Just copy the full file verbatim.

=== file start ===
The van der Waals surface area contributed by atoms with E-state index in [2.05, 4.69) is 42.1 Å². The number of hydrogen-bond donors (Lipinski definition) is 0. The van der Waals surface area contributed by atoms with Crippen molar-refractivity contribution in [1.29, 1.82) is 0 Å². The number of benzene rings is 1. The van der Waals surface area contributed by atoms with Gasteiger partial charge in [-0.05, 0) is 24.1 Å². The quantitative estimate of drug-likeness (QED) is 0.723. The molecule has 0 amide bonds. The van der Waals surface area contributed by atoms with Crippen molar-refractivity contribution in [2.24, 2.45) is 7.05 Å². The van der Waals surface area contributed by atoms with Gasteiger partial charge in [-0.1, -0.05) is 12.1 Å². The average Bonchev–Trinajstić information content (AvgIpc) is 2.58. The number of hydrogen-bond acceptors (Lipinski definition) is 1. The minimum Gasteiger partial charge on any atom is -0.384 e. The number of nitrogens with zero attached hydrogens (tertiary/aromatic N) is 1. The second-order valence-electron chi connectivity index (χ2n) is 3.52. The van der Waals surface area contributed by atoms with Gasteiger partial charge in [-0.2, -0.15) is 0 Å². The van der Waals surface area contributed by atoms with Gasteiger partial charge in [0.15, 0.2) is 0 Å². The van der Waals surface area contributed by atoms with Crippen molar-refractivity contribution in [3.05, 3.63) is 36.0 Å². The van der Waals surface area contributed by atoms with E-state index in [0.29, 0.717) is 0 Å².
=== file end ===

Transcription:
The van der Waals surface area contributed by atoms with E-state index in [2.05, 4.69) is 42.1 Å². The number of hydrogen-bond donors (Lipinski definition) is 0. The van der Waals surface area contributed by atoms with Crippen molar-refractivity contribution in [1.29, 1.82) is 0 Å². The number of benzene rings is 1. The van der Waals surface area contributed by atoms with Gasteiger partial charge in [-0.05, 0) is 24.1 Å². The quantitative estimate of drug-likeness (QED) is 0.723. The molecule has 0 amide bonds. The van der Waals surface area contributed by atoms with Crippen molar-refractivity contribution in [2.24, 2.45) is 7.05 Å². The van der Waals surface area contributed by atoms with Gasteiger partial charge in [-0.1, -0.05) is 12.1 Å². The average Bonchev–Trinajstić information content (AvgIpc) is 2.58. The number of hydrogen-bond acceptors (Lipinski definition) is 1. The minimum Gasteiger partial charge on any atom is -0.384 e. The number of nitrogens with zero attached hydrogens (tertiary/aromatic N) is 1. The second-order valence-electron chi connectivity index (χ2n) is 3.52. The van der Waals surface area contributed by atoms with Gasteiger partial charge in [-0.2, -0.15) is 0 Å². The van der Waals surface area contributed by atoms with Gasteiger partial charge in [0.15, 0.2) is 0 Å². The van der Waals surface area contributed by atoms with Crippen molar-refractivity contribution in [3.05, 3.63) is 36.0 Å². The van der Waals surface area contributed by atoms with E-state index in [0.29, 0.717) is 0 Å².